Health Science

Food Allergies Are Getting Increasingly Common, This Might Be Why

Photo: So Delicious

Children are far more likely to develop food allergies around the world, and researchers are trying to find out why this is happening and how it can be prevented.

So, is the world becoming more allergic to food? Statistically, it would appear so. Food allergy affects about 7 percent of children in the UK and 9 percent of Australian children. 2 percent of European adults have food allergies, according to BBC News. They commissioned and published an analysis piece on the topic, written by an expert in the field of food allergies, Dr. Alexandra Santos, a Senior Clinical Lecturer at the Department of Pediatric Allergy, King’s College London.

The topic is pretty serious. A few teenagers died because of peanut, sesame and dairy allergies. And for people who suffer from allergies and their care-takers, life is very stressful. Dietary restrictions can become huge burdens for people in those situations.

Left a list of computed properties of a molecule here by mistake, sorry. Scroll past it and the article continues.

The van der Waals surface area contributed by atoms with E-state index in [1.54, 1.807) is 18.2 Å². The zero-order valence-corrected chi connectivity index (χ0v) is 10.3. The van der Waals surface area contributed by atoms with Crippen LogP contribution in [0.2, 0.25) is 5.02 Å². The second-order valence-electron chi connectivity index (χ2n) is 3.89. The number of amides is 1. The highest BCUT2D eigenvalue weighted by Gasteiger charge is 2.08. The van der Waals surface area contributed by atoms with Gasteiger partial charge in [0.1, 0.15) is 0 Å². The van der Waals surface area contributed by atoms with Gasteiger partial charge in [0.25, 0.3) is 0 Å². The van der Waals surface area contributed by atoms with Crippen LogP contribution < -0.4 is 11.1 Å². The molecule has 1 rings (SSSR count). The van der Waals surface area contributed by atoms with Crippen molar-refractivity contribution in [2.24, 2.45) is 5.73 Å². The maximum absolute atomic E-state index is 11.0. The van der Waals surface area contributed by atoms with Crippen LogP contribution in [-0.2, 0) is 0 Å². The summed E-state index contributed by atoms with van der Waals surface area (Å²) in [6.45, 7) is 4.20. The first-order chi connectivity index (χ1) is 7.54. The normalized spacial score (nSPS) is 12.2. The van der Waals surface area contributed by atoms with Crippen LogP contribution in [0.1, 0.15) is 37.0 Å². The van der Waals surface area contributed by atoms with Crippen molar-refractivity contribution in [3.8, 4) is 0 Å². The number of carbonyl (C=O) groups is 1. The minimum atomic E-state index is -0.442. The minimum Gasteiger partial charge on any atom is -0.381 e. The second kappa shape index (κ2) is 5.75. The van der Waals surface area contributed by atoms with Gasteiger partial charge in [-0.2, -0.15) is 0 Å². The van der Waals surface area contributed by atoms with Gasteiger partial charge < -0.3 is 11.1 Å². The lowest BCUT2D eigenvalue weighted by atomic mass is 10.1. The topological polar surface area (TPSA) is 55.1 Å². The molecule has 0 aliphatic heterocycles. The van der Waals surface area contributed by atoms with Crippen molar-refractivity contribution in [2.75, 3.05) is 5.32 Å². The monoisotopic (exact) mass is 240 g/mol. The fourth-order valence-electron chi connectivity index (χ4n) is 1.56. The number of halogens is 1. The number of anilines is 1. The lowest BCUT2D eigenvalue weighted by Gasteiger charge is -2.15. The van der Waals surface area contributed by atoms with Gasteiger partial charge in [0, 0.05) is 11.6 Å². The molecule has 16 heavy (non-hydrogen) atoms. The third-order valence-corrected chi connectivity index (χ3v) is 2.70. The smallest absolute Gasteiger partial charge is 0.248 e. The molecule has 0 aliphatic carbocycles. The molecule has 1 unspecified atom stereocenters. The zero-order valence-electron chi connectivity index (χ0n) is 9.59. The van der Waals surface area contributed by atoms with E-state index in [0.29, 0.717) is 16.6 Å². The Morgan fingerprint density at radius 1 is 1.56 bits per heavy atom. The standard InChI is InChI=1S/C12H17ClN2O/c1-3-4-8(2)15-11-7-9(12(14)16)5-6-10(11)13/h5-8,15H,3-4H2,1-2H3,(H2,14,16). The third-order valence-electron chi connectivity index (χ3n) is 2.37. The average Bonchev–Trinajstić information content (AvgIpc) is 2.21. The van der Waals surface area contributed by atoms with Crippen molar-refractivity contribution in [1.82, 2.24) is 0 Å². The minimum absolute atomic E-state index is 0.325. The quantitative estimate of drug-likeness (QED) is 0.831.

The reason why food allergy rates are increasing is still not 100 percent clear, but researchers are working on it.

Food Allergies – Why Are They Increasing?
Some of the most common allergens are milk, eggs, peanuts, tree nuts, sesame, fish, and shellfish.

The causes of food allergies

But why do food allergies happen? They are a way for your immune system to fight allergens, substances in the environment that it should see as harmless. Among the symptoms are skin redness, breaking out into hives, swelling, but even diarrhea, vomiting, difficulty breathing and in the worst case, anaphylactic shock. Some of the most common allergens are milk, eggs, peanuts, tree nuts, sesame, fish, and shellfish.

The frequency of allergies has gone up in the past three decades, especially in industrialized societies.  In the UK, between 1995 and 2016, peanut allergies increased fivefold. Research on 1,300 3-year-olds at King’s College London suggested that 2.5 percent have peanut allergies.

According to Dr. Santos, this increase is not just the effect of society becoming better at diagnosing the allergies. But some of the causes scientists bet on are environmental and related to Western lifestyles, because they occur more frequently in urban areas, for one. These factors are under extensive review: pollution, dietary changes, and less exposure to microbes. Another theory is that urban populations live in environments that are too clean and so the immune system has no parasites to fight. And also that urban populations don’t get enough vitamin D because they don’t spend enough time in the sun.